Video | Agriculture | Confidence | Economy | Energy | Employment | Finance | Media | Property | RBNZ | Science | SOEs | Tax | Technology | Telecoms | Tourism | Transport | Search

 


Census data shows telcos losing out to data users

Census data shows telcos losing out to data users

By Suze Metherell

Feb. 4 (BusinessDesk) – New Zealanders are following the global trend of abandoning landlines in favour of mobile phones and online communication, leaving telecommunication companies racing to find new revenue streams, said Paul Brislen CEO of Telecommunications Users Association of New Zealand.

The 2013 census shows that 81 percent, or 1.3 million New Zealand households had access to a fixed-line telephone, down from 88 percent in the 2006 census. Those with a mobile phone rose to 79 percent, or 1.2 million households, from 71 percent.

“Now people think the home phone only rings when someone is selling you something, so you are paying for something you don’t use,” Brislen said.

The latest survey shows 73 percent, or 1.1 million households had interest access, compared to 58 percent access seven years earlier. Brislen said more New Zealanders were turning to options like naked DSL or choosing line rentals which didn’t include a voice connection from their internet provider.

“Telecom is the only PSTN (public switched telephone network), which is the basic phone service line in New Zealand, they are getting nervous as that is a big revenue stream for them, and people are leaving landline use,” he said. “They still make well over $1 billion from line rentals if that tailed off they’d be really very concerned.”

Mobile phone use had reached market saturation, said Brislen, as “everyone who wants one has now got one” but it was now “a turning point for phone companies” as technology removed traditional revenue streams.

“Revenue is becoming an issue for the telecommunications, especially the mobile guys, because ‘over the top’ services are replacing the text and voice charges.”

Over the top services include iMessages or VOIP, Voice over Internet Protocol like Skype or Viber, where devices communicate using data.

Brislen said companies are at risk of becoming “a dumb pipe” or solely at data provider looking to cut costs and establish a way to differentiate themselves from their competition, as increasingly now it was “all about data”.

According to census figures 1.6 percent or 24,135 households still had no access to telecommunication systems, a drop of 15 percent on the past census. All regions saw household telecommunication access increase, except for the Marlborough region which saw a 2.3 percent decrease in access.

Fax access also dropped off sharply, down 41 percent on the 2006 figures, with less than 14 percent of New Zealand households now having access to a fax.

The next big thing they’re talking about in terms of mobile technology is the internet of things, Brislen said, where “anything with a power cord can have a chip put in it connecting it to the internet over wi-fi or mobile”.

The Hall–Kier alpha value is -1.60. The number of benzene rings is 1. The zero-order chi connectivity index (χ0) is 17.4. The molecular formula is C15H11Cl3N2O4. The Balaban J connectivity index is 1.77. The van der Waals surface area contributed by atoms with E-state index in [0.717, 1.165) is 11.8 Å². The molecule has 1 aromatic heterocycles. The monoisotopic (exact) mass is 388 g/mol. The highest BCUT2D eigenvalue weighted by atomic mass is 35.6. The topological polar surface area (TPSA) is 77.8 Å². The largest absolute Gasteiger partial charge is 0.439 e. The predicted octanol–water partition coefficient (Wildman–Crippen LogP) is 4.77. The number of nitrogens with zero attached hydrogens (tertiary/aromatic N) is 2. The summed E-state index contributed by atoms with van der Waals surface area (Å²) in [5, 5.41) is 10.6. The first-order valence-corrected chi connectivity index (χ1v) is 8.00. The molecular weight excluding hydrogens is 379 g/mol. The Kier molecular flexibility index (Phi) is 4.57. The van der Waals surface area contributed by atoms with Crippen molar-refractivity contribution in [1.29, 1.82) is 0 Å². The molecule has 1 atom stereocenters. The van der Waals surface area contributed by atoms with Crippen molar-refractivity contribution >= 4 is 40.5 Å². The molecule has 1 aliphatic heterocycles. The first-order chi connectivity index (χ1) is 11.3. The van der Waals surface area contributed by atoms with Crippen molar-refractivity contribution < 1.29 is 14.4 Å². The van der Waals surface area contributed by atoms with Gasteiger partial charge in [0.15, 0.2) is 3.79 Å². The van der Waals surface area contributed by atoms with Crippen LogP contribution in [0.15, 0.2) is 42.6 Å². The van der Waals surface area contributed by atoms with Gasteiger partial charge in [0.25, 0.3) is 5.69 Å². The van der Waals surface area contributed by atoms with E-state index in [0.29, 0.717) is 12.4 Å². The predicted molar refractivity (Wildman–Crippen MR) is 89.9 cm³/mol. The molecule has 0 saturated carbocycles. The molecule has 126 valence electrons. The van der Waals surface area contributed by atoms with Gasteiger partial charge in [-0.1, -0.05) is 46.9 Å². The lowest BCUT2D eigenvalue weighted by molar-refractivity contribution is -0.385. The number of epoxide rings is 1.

He said cars will soon be able to report to mechanics when they’re due for a service, and that international telecommunications company Ericsson expects to see more than 50 billion connected devices by 2020.

(BusinessDesk)

© Scoop Media

 
 
 
 
 
Business Headlines | Sci-Tech Headlines

 

Scoop Business: PayPal Stops Processing Mega Payments; NZX Listing Still On

PayPal has ceased processing payments for Mega, the file storage and encryption firm looking to join the New Zealand stock market via a reverse listing of TRS Investments, amid claims it is not a legitimate cloud storage service. More>>

ALSO:

Housing Policy: Auckland Densification As Popular As Ebola, English Says

Finance Minister Bill English said calls by the Reserve Bank Governor for more densification in Auckland’s housing were “about as popular in parts of Auckland as Ebola” would be. More>>

ALSO:

Crown Accounts: NZ Government Deficit Smaller Than Expected In First Half

The New Zealand government's operating deficit was smaller than expected in the first six months of the financial year, as the consumption and corporate tax take rose ahead of forecast in December, having lagged estimates in previous months. More>>

ALSO:

Fruit & Veg Crackdown: Auckland Fruit Fly Find Under Investigation

The Ministry for Primary Industries (MPI) is investigating a find of a single male Queensland fruit fly in a surveillance trap in the Auckland suburb of Grey Lynn... MPI has placed legal controls on the movement of fruit and some vegetables outside of a defined circular area which extends 1.5km from where the fly was trapped in Grey Lynn. More>>

ALSO:

Scoop Business: Westpac NZ Reaches $2.97M Swaps Settlement

Westpac Banking Corp’s New Zealand unit has agreed to pay $2.97 million in a settlement with the Commerce Commission over the way the bank sold interest rate swaps to farmers between 2005 and 2012. More>>

ALSO:

Get More From Scoop

 
 
Standards New Zealand

Standards New Zealand
 
 
 
 
 
 
 
 
Business
Search Scoop  
 
 
Powered by Vodafone
NZ independent news